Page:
‘He wants you home, and in double-quick time, too. We must leave tomorrow at dawn. It’s a bit hard, I must say,’ grumbled Pedro, ‘year in, year out, I’m stuck up there on a windy hilltop in the middle of the sierra, not a girl to pass the time of day with, apart from country bumpkins smelling of goats’ milk. And when I do get sent to what looks like a decent town, full of jolly senoritas, I’m obliged to turn straight round and gallop home, not even allowed time to buy a gift for Aunt Prudencia.’

  ‘You can buy her something tomorrow while I see my tutor. Why does Grandfather want me home so urgently?’

  ‘How should I know? A letter came –’

  ‘From France?’ My heart leapt – foolishly, I knew.

  ‘No, from Bilbao.’

  In deep anxiety I asked, ‘Is it politics?’

  Pedro shrugged. ‘I don’t know, I’m telling you! But, half an hour later, I was ordered off to fetch you back as fast as the Devil left St Dunstan’s dinner table. The Conde didn’t even take time to write you a note.’

  ‘Well, he writes so slowly these days, with his stiff hands. But you’d think he could have got Don Jacinto to do it.’

  ‘Didn’t want Don Jacinto to know, maybe. And I’ve half killed three mounts on the way,’ said Pedro, glancing round my room, ‘and I’m half dead myself. Is there somewhere I can sleep? And I’d not say no to a glass of wine and a mouthful of ham –’

  ‘Of course.’ I fetched food from a closet and said, ‘You can have my bed when you’re finished. I’ll sleep on the floor.’

  He was scandalised.

  ‘What? You, the Conde’s grandson – and an English milord as well – Lord Saint Winnow,’ he mouthed the English syllables distastefully, ‘give up your bed to the cook’s nephew?’

  ‘Try not to be more of a numbskull than you are,’ I said, pushing him on to the cot, which was narrow and hard enough, certainly, no ducal couch. ‘Go to sleep, you’re tired out. And I’ve bedded down in plenty of worse places.’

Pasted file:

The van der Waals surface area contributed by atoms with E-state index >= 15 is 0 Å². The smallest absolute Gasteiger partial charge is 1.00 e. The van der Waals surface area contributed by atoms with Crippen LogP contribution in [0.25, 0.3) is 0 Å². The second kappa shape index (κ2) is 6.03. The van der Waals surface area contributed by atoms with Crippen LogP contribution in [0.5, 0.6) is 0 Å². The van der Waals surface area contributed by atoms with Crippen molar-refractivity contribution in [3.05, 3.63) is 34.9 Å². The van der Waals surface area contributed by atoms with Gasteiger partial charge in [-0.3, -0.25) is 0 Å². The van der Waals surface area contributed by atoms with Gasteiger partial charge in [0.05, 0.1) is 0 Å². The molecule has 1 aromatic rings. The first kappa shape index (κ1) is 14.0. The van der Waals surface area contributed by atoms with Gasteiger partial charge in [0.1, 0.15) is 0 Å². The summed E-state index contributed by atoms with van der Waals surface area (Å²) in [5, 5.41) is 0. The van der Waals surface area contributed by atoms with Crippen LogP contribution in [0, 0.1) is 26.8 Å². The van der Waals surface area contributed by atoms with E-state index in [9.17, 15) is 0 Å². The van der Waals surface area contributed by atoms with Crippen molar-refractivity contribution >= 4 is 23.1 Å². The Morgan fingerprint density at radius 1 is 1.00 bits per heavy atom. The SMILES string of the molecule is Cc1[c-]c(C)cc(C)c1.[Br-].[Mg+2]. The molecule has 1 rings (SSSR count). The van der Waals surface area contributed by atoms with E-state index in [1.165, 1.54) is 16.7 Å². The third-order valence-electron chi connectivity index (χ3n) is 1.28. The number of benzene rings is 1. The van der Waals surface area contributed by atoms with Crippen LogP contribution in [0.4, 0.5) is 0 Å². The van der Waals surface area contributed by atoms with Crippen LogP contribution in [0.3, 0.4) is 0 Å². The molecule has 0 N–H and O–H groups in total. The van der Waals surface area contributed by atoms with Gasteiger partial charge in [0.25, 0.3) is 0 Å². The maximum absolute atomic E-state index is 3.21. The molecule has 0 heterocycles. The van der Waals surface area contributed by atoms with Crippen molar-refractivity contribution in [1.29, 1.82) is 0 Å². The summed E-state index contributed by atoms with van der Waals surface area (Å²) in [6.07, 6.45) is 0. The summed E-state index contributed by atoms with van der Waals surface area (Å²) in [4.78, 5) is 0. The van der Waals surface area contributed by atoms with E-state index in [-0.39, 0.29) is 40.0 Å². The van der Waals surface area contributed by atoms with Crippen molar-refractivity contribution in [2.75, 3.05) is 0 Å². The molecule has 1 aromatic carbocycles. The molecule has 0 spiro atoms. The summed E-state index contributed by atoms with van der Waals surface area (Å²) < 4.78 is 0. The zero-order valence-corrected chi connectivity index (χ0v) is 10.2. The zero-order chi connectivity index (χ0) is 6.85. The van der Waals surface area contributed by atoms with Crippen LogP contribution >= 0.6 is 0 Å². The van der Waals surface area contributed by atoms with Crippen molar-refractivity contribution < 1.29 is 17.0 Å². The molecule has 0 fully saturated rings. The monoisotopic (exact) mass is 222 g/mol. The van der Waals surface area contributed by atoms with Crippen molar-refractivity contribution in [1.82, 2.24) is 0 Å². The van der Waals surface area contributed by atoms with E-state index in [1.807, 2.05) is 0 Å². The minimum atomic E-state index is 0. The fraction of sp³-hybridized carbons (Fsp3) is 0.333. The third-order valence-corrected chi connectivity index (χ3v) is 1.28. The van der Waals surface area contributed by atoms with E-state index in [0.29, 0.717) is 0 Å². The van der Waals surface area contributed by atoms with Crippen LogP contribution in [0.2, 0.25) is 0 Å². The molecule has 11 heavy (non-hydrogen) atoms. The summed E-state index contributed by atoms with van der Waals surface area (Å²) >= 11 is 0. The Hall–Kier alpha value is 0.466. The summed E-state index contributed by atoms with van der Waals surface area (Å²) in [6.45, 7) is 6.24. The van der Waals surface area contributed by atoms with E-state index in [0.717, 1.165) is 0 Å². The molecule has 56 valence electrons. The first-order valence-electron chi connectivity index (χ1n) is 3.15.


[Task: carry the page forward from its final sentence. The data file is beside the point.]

He argued no more, but kicked off his boots. ‘Beggarly sort of lodgings for a Cabezada,’ he grunted, looking disparagingly round my small untidy room.

  ‘I like the view. And money’s not so plentiful these days. You know that.’

  ‘Ay, ay. Since our dear king was put back on the throne, with all those French and Russians to hold him there and see he doesn’t get pushed off again

  ‘Hush, you fool!’

  ‘Who could hear, with all that blabber going on outside? And the taxes going up crippling high, and your granda’s Mexican estates lost in the uprising there – times are bad – ’ Pedro gave a great yawn and closed his eyes. In two minutes he was asleep.

  I pulled my clothes out of the chest, ready for packing, piled them into a heap on the floor, and flung myself down on top of it.

  Hours had dawdled by, though, before I slept. It was not the roar of chat from the Plaza Mayor, nor the lumpy layers of shirts and breeches below me, but sheer worry that kept me awake.

  Was Grandfather in trouble with the authorities? He made no secret of the fact that he despised King Ferdinand, now back on the Spanish throne, and all the men chosen for his ministers. Villaverde was a tiny, unimportant place, high on the sierra and far from Madrid; but that made no difference. All over Spain men lived in fear these days. My grandfather’s crippled condition, his old age, his noble birth, and known patriotic fervour would be no protection. Empecinado, who had bravely led guerrilla troops against Napoleon, had been imprisoned at Roa for ten months, brought out on market days in an iron cage to be spat on by the peasants. A lady of aristocratic family had been put under arrest, simply because she had permitted patriotic songs to be sung in her house. Men had been sent to the galleys at Malaga, just for having Colonel Riego’s picture on their walls.